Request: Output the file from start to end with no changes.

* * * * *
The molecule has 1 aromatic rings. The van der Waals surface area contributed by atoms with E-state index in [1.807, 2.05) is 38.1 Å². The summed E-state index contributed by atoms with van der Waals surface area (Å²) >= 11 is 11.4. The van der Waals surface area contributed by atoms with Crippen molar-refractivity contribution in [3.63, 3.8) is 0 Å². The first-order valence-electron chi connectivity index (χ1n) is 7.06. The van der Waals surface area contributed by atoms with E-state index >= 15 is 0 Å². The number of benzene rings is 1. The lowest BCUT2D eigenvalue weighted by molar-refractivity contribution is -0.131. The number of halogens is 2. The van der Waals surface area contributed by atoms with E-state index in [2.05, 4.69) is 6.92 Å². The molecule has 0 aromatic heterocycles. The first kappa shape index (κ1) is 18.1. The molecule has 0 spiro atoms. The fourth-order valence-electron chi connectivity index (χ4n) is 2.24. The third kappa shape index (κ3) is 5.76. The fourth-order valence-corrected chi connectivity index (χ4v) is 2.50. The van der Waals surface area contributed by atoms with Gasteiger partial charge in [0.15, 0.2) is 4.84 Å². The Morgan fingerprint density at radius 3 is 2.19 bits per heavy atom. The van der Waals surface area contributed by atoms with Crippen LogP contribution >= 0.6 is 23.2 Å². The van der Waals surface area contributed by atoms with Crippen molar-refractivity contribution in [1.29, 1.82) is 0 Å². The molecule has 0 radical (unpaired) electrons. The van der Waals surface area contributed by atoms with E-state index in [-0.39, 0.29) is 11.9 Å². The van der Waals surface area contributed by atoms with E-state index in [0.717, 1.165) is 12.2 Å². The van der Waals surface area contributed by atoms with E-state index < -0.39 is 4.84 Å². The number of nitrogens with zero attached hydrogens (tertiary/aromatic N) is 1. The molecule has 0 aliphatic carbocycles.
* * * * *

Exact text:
The molecule has 1 aromatic rings. The van der Waals surface area contributed by atoms with E-state index in [1.807, 2.05) is 38.1 Å². The summed E-state index contributed by atoms with van der Waals surface area (Å²) >= 11 is 11.4. The van der Waals surface area contributed by atoms with Crippen molar-refractivity contribution in [3.63, 3.8) is 0 Å². The first-order valence-electron chi connectivity index (χ1n) is 7.06. The van der Waals surface area contributed by atoms with E-state index >= 15 is 0 Å². The number of benzene rings is 1. The lowest BCUT2D eigenvalue weighted by molar-refractivity contribution is -0.131. The number of halogens is 2. The van der Waals surface area contributed by atoms with E-state index in [2.05, 4.69) is 6.92 Å². The molecule has 0 aromatic heterocycles. The first kappa shape index (κ1) is 18.1. The molecule has 0 spiro atoms. The fourth-order valence-electron chi connectivity index (χ4n) is 2.24. The third kappa shape index (κ3) is 5.76. The fourth-order valence-corrected chi connectivity index (χ4v) is 2.50. The van der Waals surface area contributed by atoms with Gasteiger partial charge in [0.15, 0.2) is 4.84 Å². The Morgan fingerprint density at radius 3 is 2.19 bits per heavy atom. The van der Waals surface area contributed by atoms with Crippen LogP contribution >= 0.6 is 23.2 Å². The van der Waals surface area contributed by atoms with Crippen molar-refractivity contribution in [1.29, 1.82) is 0 Å². The molecule has 0 radical (unpaired) electrons. The van der Waals surface area contributed by atoms with E-state index in [-0.39, 0.29) is 11.9 Å². The van der Waals surface area contributed by atoms with E-state index in [0.717, 1.165) is 12.2 Å². The van der Waals surface area contributed by atoms with E-state index < -0.39 is 4.84 Å². The number of nitrogens with zero attached hydrogens (tertiary/aromatic N) is 1. The molecule has 0 aliphatic carbocycles.